“You don’t get the life you want; you get the life that you get.”
I survived four years of Theresienstadt which is near Prague. I remember, in December 1941, my mother and I getting off the train with a knapsack on my back and a suitcase, walking several kilometers to the camp in the bitterly cold snow. My mother had a couple of heavy suitcases too, and she kept telling me to hurry. My suitcase was so heavy. You have to remember, I was just six years old.
After a while, a kind man helped me. We found ourselves with another five other mothers and kids in one room, with bunk beds and straw mattresses. It was depressing and cold. I cried, and so did many of the other kids. When we asked when we could see our fathers, they told us to look out the window at 6 am the next morning. We saw them being marched to work. They were not allowed to turn and look up at us and if they did, an SS officer beat them. This was a very harsh beginning for us. We were constantly hungry. We worked at all sorts of jobs, loading, unloading, cleaning, and doing whatever we could, especially if it meant that we could find a scrap of food. Sometimes we kids would steal potatoes. Almost four years went by in this way.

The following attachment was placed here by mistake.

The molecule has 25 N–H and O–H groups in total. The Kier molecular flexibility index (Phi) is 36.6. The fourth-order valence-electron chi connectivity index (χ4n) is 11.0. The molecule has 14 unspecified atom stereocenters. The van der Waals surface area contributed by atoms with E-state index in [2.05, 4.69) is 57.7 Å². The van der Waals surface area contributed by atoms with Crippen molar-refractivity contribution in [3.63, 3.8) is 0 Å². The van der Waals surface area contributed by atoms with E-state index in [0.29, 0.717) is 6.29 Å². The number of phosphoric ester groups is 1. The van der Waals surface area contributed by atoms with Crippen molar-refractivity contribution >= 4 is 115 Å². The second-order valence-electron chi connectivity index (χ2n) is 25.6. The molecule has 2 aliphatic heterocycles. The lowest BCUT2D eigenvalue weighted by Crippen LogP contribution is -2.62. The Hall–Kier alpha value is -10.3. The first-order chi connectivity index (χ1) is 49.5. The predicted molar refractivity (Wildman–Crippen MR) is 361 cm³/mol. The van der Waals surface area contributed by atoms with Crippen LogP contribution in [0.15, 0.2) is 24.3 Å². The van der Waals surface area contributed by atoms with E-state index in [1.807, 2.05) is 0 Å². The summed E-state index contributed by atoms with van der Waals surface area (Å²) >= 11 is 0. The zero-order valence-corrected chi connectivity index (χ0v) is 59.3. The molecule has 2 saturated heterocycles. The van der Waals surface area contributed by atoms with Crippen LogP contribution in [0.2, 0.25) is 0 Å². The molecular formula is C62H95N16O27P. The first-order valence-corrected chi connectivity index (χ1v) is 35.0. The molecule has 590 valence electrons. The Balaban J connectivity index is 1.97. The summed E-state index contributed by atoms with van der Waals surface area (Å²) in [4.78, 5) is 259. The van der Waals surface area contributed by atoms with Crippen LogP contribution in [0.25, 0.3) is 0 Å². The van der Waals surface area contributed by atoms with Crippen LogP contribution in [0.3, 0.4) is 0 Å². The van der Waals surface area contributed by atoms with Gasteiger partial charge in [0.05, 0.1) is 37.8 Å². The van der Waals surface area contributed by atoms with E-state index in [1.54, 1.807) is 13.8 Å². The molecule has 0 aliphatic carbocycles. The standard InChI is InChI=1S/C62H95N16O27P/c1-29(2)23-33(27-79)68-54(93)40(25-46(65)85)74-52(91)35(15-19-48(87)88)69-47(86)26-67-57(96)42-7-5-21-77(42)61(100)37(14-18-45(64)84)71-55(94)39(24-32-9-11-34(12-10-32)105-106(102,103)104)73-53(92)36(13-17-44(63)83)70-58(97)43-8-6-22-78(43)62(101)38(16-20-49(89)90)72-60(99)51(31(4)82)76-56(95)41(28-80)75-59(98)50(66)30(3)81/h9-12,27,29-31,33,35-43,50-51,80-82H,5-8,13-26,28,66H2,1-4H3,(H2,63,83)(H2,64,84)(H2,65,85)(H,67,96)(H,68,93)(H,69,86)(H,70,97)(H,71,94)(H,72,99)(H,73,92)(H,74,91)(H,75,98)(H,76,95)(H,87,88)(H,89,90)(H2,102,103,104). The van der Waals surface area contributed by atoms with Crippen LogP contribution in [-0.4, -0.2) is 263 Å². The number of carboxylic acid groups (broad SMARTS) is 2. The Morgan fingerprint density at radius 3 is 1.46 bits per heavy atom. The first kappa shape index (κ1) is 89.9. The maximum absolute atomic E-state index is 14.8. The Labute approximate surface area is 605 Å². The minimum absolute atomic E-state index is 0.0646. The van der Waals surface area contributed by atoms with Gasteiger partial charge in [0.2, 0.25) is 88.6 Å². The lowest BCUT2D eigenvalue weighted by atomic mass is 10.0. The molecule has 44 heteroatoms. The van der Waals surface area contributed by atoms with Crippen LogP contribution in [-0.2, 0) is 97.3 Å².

My father was sent to Auschwitz near the end of the war and died on a death march. I lost 26 family members in different camps. Only my mother and I survived. Out of the 15,000 children who were in or passed through Terezin, less than 100 survived. So I am very lucky. I was very thin when we were liberated and I didn’t know how to read. In 1948 we moved to Brooklyn and then to Canada.
In 1959, I arrived in the beautiful Jezreel Valley at Kibbutz Hazorea. From that moment on, I never looked back. I concentrated on the present and the future only! I got married, raised children, became a dairy farmer, worked hard, went to the army, and fought in the Six-Day War. I taught Israeli folk dancing, too! After my second wife died in 2012, I decided to write about my life. That is how I met my current life partner Julie, a lovely woman from California who is twenty-nine years younger than me! Together we wrote a book called The True Adventures of Gidon Lev: Rascal. Holocaust Survivor. Optimist. I think that describes me pretty well.
You don’t get the life you want, you get the life that you get – so you have to make the most of it.
That’s what I did. That wonderful poet, Mary Oliver said something about “our one wild and precious life” and she was exactly right. I try to laugh, have fun, and be loving. Today, at 86 years old (or young! ) I like to stay busy, so I deliver flowers. When I bring someone flowers, it gives them a smile. Sometimes I even get a tip!
The True Adventures of Gidon Lev: Rascal. Holocaust Survivor. Optimist.
Starred Review, Best Books of 2020, Kirkus Review